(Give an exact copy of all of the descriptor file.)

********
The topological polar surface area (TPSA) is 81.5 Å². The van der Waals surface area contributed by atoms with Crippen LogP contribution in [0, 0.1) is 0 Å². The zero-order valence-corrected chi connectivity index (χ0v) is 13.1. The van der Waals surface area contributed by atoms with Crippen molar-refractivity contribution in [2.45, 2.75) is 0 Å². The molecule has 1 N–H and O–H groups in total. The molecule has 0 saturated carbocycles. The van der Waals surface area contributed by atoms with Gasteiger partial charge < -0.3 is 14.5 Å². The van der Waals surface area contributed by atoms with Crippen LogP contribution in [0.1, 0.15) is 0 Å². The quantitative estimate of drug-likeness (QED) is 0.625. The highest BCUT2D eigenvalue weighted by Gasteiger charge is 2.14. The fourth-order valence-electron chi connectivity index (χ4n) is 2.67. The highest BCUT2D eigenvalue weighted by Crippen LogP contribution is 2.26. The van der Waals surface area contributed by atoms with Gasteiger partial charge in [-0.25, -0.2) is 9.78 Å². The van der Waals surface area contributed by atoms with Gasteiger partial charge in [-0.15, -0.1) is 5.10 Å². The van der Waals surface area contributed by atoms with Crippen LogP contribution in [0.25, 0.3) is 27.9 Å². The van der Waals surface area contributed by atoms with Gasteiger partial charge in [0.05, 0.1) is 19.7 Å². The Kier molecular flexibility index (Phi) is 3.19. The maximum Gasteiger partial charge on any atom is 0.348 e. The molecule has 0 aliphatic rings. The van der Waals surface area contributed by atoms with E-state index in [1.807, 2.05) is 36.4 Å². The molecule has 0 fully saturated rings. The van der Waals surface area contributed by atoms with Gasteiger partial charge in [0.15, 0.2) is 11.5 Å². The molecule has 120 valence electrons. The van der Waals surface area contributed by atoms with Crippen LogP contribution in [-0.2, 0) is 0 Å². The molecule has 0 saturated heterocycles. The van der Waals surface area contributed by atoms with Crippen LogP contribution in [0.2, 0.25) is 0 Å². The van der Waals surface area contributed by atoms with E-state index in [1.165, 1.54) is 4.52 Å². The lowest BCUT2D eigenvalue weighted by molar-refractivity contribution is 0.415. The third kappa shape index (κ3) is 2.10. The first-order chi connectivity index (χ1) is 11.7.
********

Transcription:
The topological polar surface area (TPSA) is 81.5 Å². The van der Waals surface area contributed by atoms with Crippen LogP contribution in [0, 0.1) is 0 Å². The zero-order valence-corrected chi connectivity index (χ0v) is 13.1. The van der Waals surface area contributed by atoms with Crippen molar-refractivity contribution in [2.45, 2.75) is 0 Å². The molecule has 1 N–H and O–H groups in total. The molecule has 0 saturated carbocycles. The van der Waals surface area contributed by atoms with Gasteiger partial charge < -0.3 is 14.5 Å². The van der Waals surface area contributed by atoms with Crippen LogP contribution in [0.1, 0.15) is 0 Å². The quantitative estimate of drug-likeness (QED) is 0.625. The highest BCUT2D eigenvalue weighted by Gasteiger charge is 2.14. The fourth-order valence-electron chi connectivity index (χ4n) is 2.67. The highest BCUT2D eigenvalue weighted by Crippen LogP contribution is 2.26. The van der Waals surface area contributed by atoms with Gasteiger partial charge in [-0.25, -0.2) is 9.78 Å². The van der Waals surface area contributed by atoms with Gasteiger partial charge in [-0.15, -0.1) is 5.10 Å². The van der Waals surface area contributed by atoms with Crippen LogP contribution in [0.25, 0.3) is 27.9 Å². The van der Waals surface area contributed by atoms with Gasteiger partial charge in [0.05, 0.1) is 19.7 Å². The Kier molecular flexibility index (Phi) is 3.19. The maximum Gasteiger partial charge on any atom is 0.348 e. The molecule has 0 aliphatic rings. The van der Waals surface area contributed by atoms with E-state index in [1.807, 2.05) is 36.4 Å². The molecule has 0 fully saturated rings. The van der Waals surface area contributed by atoms with Gasteiger partial charge in [0.15, 0.2) is 11.5 Å². The molecule has 120 valence electrons. The van der Waals surface area contributed by atoms with Crippen LogP contribution in [-0.2, 0) is 0 Å². The molecule has 0 saturated heterocycles. The van der Waals surface area contributed by atoms with Crippen LogP contribution in [0.2, 0.25) is 0 Å². The van der Waals surface area contributed by atoms with E-state index in [1.165, 1.54) is 4.52 Å². The lowest BCUT2D eigenvalue weighted by molar-refractivity contribution is 0.415. The third kappa shape index (κ3) is 2.10. The first-order chi connectivity index (χ1) is 11.7.